Some thoughts on API frameworks for side projects

Alex Bachuk

As any developer and wantrepreneur out there, I have a decent list of ideas. I do follow Product Hunt and Indiehackers, started a few side projects and still can’t get anything done that I can consider as “ready for production”.

There are many reasons why most side projects and startups fail, could be a business model, marketing, execution, money problems or just a bad idea. In my case, projects fail even before they get half way done, because I get frustrated with the technology I am using. Next thing I do is switch to a new framework and then newer one and then another one. Even though the whole idea of a side project is using a new technology to build something that you’re passioned about, the end goal should be to release it.

In my ten years of experience as a developer, I worked with WordPress, jQuery, Backbone, plain JavaScript, AngularJS, Ruby on Rails, Java, did some develops work, and recently working with Node, React and GraphQL. There is, without a doubt, no shortage of frameworks that help developers build new projects. The list is growing every few months (Preact, Graph.Cool, Serverless, AWS AppSync).

Now, I realize what the problem is and am actively trying to solve it. The problem is that there is not one framework that has everything out of the box. Some may call it the “ideal” framework. It used to be Meteor.js for me, but then MDG switched their efforts to Apollo and Meteor is not the same anymore. Services like firebase are nice but they have lots of limitations how to structure and map the data, and you don’t have full control.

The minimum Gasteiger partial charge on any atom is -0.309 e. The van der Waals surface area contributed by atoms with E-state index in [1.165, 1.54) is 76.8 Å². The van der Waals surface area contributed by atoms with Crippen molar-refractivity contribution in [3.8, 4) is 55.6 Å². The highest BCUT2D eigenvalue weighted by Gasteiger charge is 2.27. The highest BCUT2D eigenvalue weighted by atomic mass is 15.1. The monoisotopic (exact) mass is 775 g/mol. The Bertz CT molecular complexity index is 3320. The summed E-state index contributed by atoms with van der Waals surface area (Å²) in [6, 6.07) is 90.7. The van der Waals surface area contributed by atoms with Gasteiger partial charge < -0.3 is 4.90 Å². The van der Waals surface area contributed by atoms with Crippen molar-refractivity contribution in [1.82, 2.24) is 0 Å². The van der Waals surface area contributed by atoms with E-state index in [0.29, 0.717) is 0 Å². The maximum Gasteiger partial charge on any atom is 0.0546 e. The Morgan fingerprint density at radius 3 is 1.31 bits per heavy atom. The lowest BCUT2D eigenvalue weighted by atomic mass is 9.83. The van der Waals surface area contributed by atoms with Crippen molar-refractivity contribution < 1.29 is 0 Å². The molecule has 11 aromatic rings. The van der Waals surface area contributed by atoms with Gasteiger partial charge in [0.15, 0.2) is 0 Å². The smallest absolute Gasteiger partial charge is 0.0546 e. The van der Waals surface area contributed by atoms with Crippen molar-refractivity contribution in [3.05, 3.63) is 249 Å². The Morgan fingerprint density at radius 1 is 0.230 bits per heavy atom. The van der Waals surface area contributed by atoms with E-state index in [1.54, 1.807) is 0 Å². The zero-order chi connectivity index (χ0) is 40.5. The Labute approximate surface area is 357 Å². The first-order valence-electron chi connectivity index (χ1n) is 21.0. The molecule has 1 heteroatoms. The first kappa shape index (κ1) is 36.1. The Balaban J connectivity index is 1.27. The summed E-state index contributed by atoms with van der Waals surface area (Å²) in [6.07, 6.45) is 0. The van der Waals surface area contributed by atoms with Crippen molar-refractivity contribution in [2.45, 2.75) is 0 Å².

My ideal “framework” would be something like this (assume all projects have authentication, unless it’s another to-do list with localStorage 👻):

  • Front end
  • Services and API
  • Integration with a databases (SQL and NoSQL)
  • Deployment (CI/CD)

I got the front-end part figured out. My stack of choice is React/Redux. Although it’s still painful to set up a boilerplate code (connect react-router, configure redux, I know… yes I will need redux, add authentication state and permission validation).

Services and API is where I’m struggling. I’ve written my own APIs before with Rails, Meteor, Express and GraphQL. Rails handled most of the boilerplate and made the process the least painful. But I won’t be using Rail for a number of reasons. I’m looking at Node.js solutions, and every blog and book just screams Express.js as the best choice for API. But it’s not an API framework, it’s unopinionated, minimalist web framework with few middlewares and a server. If you want to build an API with Express — write everything yourself. I could, but that’s not the point. The point is: I want an API framework that handles a lot of the boilerplate for me and I can focus on designing my services and business logic.

GraphQL is the future of API development, I truly believe it. And it’s very easy to build GraphQL server, connect to DB and bam you have a basic API service. That’s where it stops. If you want to add authentication and authorization — roll up your sleeves and build your own authentication. Want to use Auth0? Good luck finding a consistent documentation how to do it server side (creating user, authentication, password reset and permissions). But it’s one of the best auth services and probably the only choice. is cool 😎, they do everything I need: auth, GraphQL, generating queries and mutations, even nice UI. My only concern is that it will change before I finish my project.

I love the idea of serverless, especially for small projects. Run on demand, practically for free. But authentication, permissions, manual DB operations are way too much work for small project, especially if you’re planning to scale at least a little bit. Here is my attempt to make it work.

At this point, I’ve committed to build at least one project with FeathersJS, which is so close to my ideal API framework. No GraphQL support though, but that’s ok for now. It looks like a full, production ready framework.

I am trying to use few frameworks now and hopefully start contributing to the one or two that are the closest to my ideal. Or build my own boilerplate that takes care of all common scenarios. If you’re interested, hit me up on Twitter. If you found your ideal framework, please share in the comments, I would appreciated that very much.

Alex Bachuk

Written by

Software engineering manager. JavaScript developer

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